Customer Reviews for

The Bullpen Gospels: Major League Dreams of a Minor League Veteran

Average Rating 4.5
( 93 )
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Most Helpful Favorable Review

3 out of 3 people found this review helpful.

An amazing story

I read the first chapter and was already hooked. Most books would just give the good parts of becoming a Major League Baseball player. This book speaks the truth. Dirk had already had me as a fan from his fan interactions online and I was slightly worried the book wo...
I read the first chapter and was already hooked. Most books would just give the good parts of becoming a Major League Baseball player. This book speaks the truth. Dirk had already had me as a fan from his fan interactions online and I was slightly worried the book would be a letdown. It was not a letdown *at all*. In fact, I can't imagine Dirk getting any better than this.

I definitely recommend this to any baseball fan and any baseball player. Both boys and girls would enjoy reading Dirk's work.

posted by Baseball_Girl_C20 on March 31, 2010

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Most Helpful Critical Review

1 out of 1 people found this review helpful.

Adolescent boys!

It seems like 95% of the book was about the rude, insensitive, pranks and sexual bragging of adolescent boys. Only about two events in the book showed any human kindness, mostly that was right at the end of the book. It was enlightening in that I had no idea that baseba...
It seems like 95% of the book was about the rude, insensitive, pranks and sexual bragging of adolescent boys. Only about two events in the book showed any human kindness, mostly that was right at the end of the book. It was enlightening in that I had no idea that baseball players behaved in such a manner. I learned from the book but it wasn't worth the time invested. It certainly did not live up, by any measure, to Keith Olbermann's assessment as "one of the best baseball books ever written" on the book's cover. My recommendation for that title goes to "Nine Innings" by Daniel Okrent.

posted by Mybookreview on May 5, 2010

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  • Posted March 31, 2010

    An amazing story

    I read the first chapter and was already hooked. Most books would just give the good parts of becoming a Major League Baseball player. This book speaks the truth. Dirk had already had me as a fan from his fan interactions online and I was slightly worried the book would be a letdown. It was not a letdown *at all*. In fact, I can't imagine Dirk getting any better than this.

    I definitely recommend this to any baseball fan and any baseball player. Both boys and girls would enjoy reading Dirk's work.

    3 out of 3 people found this review helpful.

    Was this review helpful? Yes  No   Report this review
  • Posted May 16, 2010

    A Triple A effort, just short of the majors

    This is a journey through the 2007 minor league baseball season from High A to Double A as experienced by the author. Parts were fascinating, like the life of the minor league players, the travel, the living, the relationships. Parts were thrilling like the game descriptions. Parts were touching when the author gets personal with a few of the fans. Parts were sad when the author seeks solace from his family. But parts were overdone with frequent segments on the off-hour antics of some of the players. While those actions are part of minor league life and worthy of presentation, some of them, due to their number, seemed interminable. Overall the work was a trip worth taken. However, it was not what one commentator quoted on the cover of the book said, "one of the best baseball books every written." It was good, in parts great, funny, touching, sad and uplifting, but you had to leapfrog over some of the many passages devoted to the ill manners of teammates. In those passages we left touching for bizarre, caring for crass, reporting for scandal. That detracted from the overall feeling for the book. Its not that they didn't happen, but why do we have to know so many of them? The work is a good read, and with less attention to the immature, could have been a great one.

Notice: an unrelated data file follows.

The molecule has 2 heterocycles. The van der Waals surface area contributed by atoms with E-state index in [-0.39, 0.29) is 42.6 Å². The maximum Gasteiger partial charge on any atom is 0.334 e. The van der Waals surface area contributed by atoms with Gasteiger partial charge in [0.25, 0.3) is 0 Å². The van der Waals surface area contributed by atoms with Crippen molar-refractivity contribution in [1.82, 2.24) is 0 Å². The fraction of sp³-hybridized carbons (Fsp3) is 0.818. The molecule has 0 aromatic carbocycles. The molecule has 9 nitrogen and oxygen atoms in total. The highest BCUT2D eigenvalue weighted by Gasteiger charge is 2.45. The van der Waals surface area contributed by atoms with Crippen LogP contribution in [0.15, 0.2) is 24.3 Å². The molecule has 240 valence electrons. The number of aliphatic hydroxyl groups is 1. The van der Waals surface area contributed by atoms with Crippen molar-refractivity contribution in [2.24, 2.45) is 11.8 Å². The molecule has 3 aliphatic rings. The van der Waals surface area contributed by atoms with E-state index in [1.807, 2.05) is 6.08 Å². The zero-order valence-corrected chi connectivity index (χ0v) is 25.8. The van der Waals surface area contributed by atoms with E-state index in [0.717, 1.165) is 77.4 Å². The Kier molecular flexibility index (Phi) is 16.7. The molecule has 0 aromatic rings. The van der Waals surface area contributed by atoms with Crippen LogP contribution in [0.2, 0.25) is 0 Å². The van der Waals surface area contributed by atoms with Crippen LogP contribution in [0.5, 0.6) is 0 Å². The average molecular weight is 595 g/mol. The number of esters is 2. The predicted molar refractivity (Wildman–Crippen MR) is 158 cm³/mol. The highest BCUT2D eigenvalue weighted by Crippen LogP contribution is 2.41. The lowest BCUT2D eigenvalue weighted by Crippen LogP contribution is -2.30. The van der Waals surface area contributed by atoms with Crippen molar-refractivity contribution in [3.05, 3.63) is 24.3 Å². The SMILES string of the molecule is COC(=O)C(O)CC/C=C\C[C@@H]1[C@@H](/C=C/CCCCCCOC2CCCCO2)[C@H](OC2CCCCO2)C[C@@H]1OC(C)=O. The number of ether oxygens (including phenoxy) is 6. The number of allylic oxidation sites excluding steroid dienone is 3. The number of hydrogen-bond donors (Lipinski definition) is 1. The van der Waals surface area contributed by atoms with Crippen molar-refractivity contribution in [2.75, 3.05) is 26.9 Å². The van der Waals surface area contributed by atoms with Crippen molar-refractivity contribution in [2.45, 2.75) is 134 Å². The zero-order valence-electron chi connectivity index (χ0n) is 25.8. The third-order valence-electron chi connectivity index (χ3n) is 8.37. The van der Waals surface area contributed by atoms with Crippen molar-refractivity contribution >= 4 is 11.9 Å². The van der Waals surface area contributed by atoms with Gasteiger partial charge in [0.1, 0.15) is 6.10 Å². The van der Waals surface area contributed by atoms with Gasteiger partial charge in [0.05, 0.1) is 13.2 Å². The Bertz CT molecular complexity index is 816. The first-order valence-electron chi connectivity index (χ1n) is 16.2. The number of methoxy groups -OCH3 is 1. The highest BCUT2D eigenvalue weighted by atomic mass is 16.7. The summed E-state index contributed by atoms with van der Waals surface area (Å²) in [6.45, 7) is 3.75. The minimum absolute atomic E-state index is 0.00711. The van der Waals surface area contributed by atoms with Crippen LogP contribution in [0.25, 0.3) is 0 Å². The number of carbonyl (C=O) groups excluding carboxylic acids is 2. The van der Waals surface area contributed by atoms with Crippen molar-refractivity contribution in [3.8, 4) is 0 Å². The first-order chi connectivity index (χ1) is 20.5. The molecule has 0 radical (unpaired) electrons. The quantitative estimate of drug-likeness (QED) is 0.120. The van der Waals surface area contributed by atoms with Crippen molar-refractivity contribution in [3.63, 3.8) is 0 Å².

2 out of 2 people found this review helpful.

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  • Posted May 14, 2010

    Reaches the warning track, fails to quite leave the park

    Hayhurst emerges as a writer to watch here, though the final product of this book wound up being somewhat puzzling to me. Hayhurst is a gifted storyteller, quite adept at keeping the reader guessing. I found him most affecting when describing his inner thoughts, his mentality through the highs and lows of working his way through the minor leagues and encounters with his family and fans. The book is sporadically quite touching and moving, and the final few chapters are masterful. As other reviewers have alluded to, though, roughly half the book is spent relating the crude discussions and interactions of the ballplayers. Some of these tales are actually quite funny, particularly given the skill with which Hayhurst relates them. However, it all reaches a point where it's a bit too much, you just want him to get on with the story of his own career and stop talking about his boorish teammates. Quite interesting to me: It emerges as the story progresses that Hayhurst is a Christian, who at age 26 was still a virgin waiting for marriage and had yet to consume an alcoholic beverage. This potentially fascinating angle of the story was given short shrift, quite possibly intentionally so by a publisher that may have thought the tawdry, behind-the-scenes antics would sell to a certain readership. I couldn't escape the feeling that, given a different publisher's approach, this could have been told in quite a different fashion. Of course, this is being sold as a baseball book, not a Christian book. Still, I feel that if they'd stuck more to the baseball and trimmed 50 pages or so of the less funny crude stories, this could have achieved greatness. Instead, it is a highly entertaining and moving if imperfect read.